This is what the Bible says has happened to us. It is what God has done for us. From one moment to the next, everything is different. We were lost in our sin and guilt, wandering around in the darkness, without hope, without purpose, and without joy. We were broken people. We were blind people, staggering around in a broken world. We were trying to find anything that seemed like life, anything that resembled purpose, anything that would make us happy even temporarily, and life failed. In every real way, life would fail. The key is “But God.” But God stepped into our lives. God stepped in with a mission, a goal, a plan, and a desire to adopt as many as were willing. He went to each lost, broken, and hurting child and offered them life. Therefore, “as many as received Him, to them He gave the right to become children of God.” We became His own. We bear His name; we are Christians. We will eat at His table and live in His home with Him forever, and all that He has is ours. For, we are His.

And this all happened because we “received Him” when He came to us inviting us. We believed in His ability to do what He offered to do. Rejoice you “children of God” for He has received you!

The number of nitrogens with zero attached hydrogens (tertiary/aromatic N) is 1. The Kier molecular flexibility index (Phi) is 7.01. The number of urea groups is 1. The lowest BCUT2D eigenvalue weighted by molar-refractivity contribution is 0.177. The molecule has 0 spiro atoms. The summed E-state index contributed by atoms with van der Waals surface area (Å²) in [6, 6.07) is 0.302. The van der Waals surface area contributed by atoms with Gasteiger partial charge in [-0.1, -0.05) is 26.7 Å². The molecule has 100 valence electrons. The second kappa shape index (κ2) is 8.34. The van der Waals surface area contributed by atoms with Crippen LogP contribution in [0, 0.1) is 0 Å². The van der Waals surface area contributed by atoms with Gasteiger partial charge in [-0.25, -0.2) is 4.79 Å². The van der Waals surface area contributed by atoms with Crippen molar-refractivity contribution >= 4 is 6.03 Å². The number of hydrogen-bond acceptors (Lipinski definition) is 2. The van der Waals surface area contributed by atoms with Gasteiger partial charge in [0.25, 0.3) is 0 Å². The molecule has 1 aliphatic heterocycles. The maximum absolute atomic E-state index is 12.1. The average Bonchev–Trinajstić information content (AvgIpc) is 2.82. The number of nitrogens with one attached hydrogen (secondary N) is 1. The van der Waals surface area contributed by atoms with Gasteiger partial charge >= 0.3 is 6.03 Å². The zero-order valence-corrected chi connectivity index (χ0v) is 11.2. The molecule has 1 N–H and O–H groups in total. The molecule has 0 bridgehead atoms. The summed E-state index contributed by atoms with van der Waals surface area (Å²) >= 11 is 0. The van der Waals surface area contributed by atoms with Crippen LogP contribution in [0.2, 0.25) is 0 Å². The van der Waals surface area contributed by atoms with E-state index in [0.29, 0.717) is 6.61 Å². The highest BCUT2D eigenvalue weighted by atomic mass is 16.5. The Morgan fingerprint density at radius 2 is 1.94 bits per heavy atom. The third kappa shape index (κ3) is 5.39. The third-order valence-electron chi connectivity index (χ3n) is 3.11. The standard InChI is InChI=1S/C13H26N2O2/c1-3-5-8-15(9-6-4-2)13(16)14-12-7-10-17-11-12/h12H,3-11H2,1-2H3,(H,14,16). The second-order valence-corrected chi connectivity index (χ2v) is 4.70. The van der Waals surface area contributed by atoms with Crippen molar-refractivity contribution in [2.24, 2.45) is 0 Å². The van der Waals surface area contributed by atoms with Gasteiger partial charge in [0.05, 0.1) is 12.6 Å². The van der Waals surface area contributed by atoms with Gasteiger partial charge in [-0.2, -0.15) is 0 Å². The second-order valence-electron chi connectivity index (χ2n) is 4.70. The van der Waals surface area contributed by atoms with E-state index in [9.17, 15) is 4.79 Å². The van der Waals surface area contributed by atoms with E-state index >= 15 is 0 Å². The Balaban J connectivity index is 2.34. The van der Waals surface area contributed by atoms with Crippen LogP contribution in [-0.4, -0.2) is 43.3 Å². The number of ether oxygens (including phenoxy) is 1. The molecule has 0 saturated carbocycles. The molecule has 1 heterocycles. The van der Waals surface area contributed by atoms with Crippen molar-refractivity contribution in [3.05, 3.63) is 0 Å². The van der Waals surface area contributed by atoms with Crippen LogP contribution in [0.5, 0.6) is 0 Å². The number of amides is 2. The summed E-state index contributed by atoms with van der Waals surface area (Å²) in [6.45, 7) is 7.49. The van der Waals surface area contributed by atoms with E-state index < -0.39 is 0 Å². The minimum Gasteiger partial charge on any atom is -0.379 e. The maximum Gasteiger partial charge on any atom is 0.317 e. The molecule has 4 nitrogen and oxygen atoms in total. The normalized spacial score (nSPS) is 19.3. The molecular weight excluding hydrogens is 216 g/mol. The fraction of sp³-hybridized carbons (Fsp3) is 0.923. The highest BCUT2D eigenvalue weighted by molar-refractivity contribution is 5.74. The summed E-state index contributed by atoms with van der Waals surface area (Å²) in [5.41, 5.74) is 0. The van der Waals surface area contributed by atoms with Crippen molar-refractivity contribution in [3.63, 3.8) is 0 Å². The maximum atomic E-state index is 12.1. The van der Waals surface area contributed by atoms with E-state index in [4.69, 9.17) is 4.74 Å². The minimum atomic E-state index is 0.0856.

2 Timothy 3:16-17

Inerrancy of Scripture | Devotion #1: 2 Timothy 3:16-17
Chuck Lindsey | Reach Pastor

“All Scripture is given by inspiration of God, and is profitable for doctrine, for reproof, for correction, for instruction in righteousness, that the man of God may be complete, thoroughly equipped for every good work.” (2 Timothy 3:16-17 NKJV)

Three cheers for any of you who are reading this with an actual Bible sitting next to you. I am not including any of these sissy digital “Bibles” on phones, tablets, and computers! I am talking about one that has pages you have to turn by hand, pages so thin that your highlighter is going to mark some obscure passage on the backside of that page! The thing is a work of art, complete with ribbons, gold edges, and an embossed cross on the cover. It is a real Bible. It is a Bible that requires a commitment to carry it, both for its visibility and its weight! I am talking about a Bible that can be broken in and worn out through continual use. It is a real Bible. It is the kind that smells the way any proper Bible should, like a dead cow! Are any of my people still out there?